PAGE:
It is a video we’ve really featured earlier than, manner again in 2014, nevertheless it seems to be making the rounds on social media once more and it’s effectively value a revisit. It was shot by NASA, clearly, and it’s footage of the Apollo 11 launch, shot on 16mm movie at 500 frames per second in 1969. Now, which may not appear to be so much in comparison with the loopy gradual movement cameras accessible as we speak, however 53 years in the past, that was fairly spectacular!
When shot at 500 frames per second and performed again at 30 frames per second turns that ~30-second real-time clip into an 8-minute and 22-second sequence that you just simply can’t take your eyes away from. The Saturn V rocket that launched Apollo 11 was a particularly highly effective Heavy Carry Automobile. It was the heaviest rocket ever to ever fly efficiently, weighing in at 6.2 million kilos absolutely loaded.
The footage was posted to Twitter by Jason Main of Lights within the Darkish, a web site devoted to sharing wonderful views of the universe. And whereas this footage may need been just a little nearer to dwelling than a lot of the remainder of the universe, it definitely is wonderful.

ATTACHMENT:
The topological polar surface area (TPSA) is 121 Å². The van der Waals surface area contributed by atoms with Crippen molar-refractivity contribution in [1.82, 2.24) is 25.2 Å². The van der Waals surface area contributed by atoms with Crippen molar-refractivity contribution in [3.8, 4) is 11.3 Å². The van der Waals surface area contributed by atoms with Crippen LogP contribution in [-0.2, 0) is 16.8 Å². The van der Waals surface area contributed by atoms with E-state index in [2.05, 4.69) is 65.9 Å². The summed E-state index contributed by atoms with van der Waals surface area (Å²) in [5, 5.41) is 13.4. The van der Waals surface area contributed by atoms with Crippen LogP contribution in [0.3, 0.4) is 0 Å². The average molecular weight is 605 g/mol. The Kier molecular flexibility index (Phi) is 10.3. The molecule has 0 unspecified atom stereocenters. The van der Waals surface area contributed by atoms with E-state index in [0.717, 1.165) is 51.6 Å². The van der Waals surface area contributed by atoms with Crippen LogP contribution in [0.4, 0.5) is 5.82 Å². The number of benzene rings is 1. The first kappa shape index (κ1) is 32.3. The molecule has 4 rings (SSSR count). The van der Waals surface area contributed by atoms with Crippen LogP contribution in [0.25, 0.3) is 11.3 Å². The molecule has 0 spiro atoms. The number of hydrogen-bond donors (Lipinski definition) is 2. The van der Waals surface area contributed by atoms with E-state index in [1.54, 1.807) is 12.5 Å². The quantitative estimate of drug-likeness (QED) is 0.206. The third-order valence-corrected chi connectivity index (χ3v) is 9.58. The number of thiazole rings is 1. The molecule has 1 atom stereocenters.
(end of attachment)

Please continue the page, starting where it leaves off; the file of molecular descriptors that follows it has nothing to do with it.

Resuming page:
Video credit score: @NASA / Kennedy House Middle https://t.co/EQa9htLOui
Jason solely performed a 30-minute section of the slowed-down footage, however right here’s the entire thing in its full eight minutes and forty-two seconds glory, with your complete launch splendidly narrated to elucidate what’s occurring as you’re watching it.
Positive, the flames from the rockets could be a tad overexposed, however for footage that was shot over fifty years in the past, it’s fairly superior to see. And for these of you who’re curious, right here’s the common pace model of that footage, performed again in real-time to see simply how a lot the above has been slowed down. The pace at which the preliminary blast and smoke get pulled again into the exhaust at this pace additionally actually reveals the unbelievable energy of the Saturn V rocket.
And if you wish to hear about how the entire thing labored, this 26-minute video from Fran Blanche (who’s cool and posts some wonderful electronics and engineering movies – you must subscribe) is a superb engineering deep-dive into the Saturn V and the F-1 engine that bought it off the bottom. Seeing it damaged right down to this depth reveals you simply how complicated these rockets have been. Fairly wonderful contemplating they didn’t have the advantages of recent computer systems with its fancy CAD software program. Simply unbelievable.
I don’t find out about you, however I’d certain like to see The Gradual Mo Guys‘ modern-day tech tackle this problem with a SpaceX launch and a few Phantom cameras!